The MIT researchers begin by defining a space of physical properties, in which any given microstructure will assume a particular location. For instance, there are three standard measures of a material's stiffness: one describes its deformation in the direction of an applied force, or how far it can be compressed or stretched; one describes its deformation in directions perpendicular to an applied force, or how much its sides bulge when it is squeezed or contract when it is stretched; and the third measures its response to shear, or a force that causes different layers of the material to shift relative to each other.

Those three measures define a three-dimensional space, and any particular combination of them defines a point in that space.

In the jargon of 3D printing, the microscopic cubes from which an object is assembled are called voxels, for volumetric pixels; they are the three-dimensional analogue of pixels in a digital image. The building blocks from which Zhu and his colleagues assemble larger printable objects are clusters of voxels.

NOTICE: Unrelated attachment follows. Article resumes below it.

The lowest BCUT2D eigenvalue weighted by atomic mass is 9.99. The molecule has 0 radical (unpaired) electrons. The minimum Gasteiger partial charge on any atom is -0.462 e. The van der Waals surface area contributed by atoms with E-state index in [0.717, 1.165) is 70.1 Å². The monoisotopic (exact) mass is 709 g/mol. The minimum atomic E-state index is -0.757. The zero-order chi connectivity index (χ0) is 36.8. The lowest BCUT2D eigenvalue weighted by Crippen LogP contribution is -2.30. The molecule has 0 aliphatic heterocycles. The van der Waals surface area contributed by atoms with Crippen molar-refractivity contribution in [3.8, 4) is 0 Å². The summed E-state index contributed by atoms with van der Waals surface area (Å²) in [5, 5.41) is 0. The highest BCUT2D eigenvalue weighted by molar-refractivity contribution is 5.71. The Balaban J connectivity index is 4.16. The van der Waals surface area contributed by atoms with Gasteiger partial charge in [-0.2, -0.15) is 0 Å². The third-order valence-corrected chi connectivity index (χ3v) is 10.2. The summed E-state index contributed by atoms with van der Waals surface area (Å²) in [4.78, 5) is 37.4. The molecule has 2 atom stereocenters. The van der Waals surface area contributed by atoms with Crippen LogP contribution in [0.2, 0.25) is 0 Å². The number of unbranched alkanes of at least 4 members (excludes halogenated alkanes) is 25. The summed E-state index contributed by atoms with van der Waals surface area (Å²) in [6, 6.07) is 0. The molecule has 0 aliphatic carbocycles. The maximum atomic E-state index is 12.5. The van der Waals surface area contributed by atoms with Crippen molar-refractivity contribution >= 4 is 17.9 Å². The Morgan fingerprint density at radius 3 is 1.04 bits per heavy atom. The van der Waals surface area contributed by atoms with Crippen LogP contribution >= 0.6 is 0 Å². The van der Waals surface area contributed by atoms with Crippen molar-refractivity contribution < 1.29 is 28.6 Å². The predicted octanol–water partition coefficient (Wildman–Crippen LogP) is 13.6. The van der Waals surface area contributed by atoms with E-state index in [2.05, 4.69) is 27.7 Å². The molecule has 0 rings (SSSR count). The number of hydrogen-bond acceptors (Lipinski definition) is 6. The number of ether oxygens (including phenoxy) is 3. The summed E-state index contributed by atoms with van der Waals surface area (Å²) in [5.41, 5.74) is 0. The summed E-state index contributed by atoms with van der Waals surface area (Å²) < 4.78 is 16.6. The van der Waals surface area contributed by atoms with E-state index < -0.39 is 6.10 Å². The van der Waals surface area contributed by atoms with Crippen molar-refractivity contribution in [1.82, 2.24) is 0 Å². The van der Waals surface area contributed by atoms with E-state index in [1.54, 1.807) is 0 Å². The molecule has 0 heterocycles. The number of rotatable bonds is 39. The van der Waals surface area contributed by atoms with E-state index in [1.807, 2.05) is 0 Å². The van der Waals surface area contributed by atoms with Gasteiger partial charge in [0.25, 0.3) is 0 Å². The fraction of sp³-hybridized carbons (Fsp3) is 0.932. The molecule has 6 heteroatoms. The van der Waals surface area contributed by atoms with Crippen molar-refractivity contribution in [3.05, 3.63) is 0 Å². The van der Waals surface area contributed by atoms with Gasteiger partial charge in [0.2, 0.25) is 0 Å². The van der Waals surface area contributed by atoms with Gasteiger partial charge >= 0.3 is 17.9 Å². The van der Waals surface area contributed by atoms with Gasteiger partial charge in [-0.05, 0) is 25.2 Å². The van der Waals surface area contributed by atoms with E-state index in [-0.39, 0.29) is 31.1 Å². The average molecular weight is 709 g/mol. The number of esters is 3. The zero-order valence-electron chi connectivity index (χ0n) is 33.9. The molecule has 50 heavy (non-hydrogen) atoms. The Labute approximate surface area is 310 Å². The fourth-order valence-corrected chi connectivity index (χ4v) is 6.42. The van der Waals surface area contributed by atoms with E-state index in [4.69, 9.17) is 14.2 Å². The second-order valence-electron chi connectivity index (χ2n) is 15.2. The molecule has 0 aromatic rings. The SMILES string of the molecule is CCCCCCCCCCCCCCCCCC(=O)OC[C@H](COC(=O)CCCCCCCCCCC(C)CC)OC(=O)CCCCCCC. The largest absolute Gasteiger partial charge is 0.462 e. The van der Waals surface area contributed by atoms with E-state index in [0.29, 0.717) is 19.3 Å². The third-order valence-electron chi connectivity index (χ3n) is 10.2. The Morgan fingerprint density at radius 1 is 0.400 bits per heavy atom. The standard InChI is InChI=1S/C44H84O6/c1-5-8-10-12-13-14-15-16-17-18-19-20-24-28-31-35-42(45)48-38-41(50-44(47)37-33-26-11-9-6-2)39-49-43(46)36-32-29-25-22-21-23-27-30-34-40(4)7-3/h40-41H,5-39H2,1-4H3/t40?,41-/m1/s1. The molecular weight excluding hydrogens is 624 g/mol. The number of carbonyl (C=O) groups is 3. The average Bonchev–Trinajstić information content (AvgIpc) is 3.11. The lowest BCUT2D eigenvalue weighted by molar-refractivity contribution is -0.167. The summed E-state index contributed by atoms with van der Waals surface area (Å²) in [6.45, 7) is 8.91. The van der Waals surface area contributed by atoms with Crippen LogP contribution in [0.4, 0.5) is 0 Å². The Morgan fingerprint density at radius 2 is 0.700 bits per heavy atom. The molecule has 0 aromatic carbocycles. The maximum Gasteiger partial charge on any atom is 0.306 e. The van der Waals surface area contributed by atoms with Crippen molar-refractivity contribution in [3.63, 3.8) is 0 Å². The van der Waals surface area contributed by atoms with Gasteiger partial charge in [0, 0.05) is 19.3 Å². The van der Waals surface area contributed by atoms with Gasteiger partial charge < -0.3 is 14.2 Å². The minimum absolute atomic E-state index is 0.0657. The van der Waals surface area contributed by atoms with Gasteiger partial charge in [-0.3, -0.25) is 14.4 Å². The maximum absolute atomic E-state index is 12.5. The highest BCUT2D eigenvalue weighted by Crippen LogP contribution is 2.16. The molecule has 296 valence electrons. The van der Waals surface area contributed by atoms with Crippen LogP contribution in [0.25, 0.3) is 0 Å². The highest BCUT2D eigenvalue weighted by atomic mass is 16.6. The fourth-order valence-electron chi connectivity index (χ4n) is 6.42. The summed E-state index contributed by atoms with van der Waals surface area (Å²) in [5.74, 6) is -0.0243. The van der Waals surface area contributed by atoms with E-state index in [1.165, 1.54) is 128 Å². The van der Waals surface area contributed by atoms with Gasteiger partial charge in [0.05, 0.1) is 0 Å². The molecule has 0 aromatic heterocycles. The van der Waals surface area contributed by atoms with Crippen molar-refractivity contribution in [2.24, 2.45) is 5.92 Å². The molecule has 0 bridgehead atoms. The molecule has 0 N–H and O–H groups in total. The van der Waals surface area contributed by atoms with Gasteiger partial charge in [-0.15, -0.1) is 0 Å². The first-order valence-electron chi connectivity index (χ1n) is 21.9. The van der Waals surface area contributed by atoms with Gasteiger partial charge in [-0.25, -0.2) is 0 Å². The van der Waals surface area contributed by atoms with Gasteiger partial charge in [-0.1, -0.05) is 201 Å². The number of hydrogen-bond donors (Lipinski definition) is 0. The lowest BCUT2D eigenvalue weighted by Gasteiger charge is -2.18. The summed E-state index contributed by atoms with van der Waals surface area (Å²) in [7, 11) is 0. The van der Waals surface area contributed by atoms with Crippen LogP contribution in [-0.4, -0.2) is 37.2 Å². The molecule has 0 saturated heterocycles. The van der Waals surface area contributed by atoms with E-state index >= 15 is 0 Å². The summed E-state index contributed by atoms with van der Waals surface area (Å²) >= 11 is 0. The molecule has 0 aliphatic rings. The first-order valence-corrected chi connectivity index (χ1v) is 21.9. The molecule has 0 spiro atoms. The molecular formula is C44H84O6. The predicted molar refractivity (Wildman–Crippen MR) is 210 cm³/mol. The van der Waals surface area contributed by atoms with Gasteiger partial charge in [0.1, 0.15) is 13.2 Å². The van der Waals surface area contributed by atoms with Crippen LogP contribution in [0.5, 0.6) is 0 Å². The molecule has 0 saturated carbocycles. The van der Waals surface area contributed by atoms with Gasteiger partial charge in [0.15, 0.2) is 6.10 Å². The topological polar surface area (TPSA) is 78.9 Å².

In their experiments, the researchers considered clusters of three different sizes - 16, 32, and 64 voxels to a face. For a given set of printable materials, they randomly generate clusters that combine those materials in different ways: a square of material A at the cluster's centre, a border of vacant voxels around that square, material B at the corners, or the like. The clusters must be printable, however; it would not be possible to print a cluster that, say, included a cube of vacant voxels with a smaller cube of material floating at its centre.

For each new cluster, the researchers evaluate its physical properties using physics simulations, which assign it a particular point in the space of properties.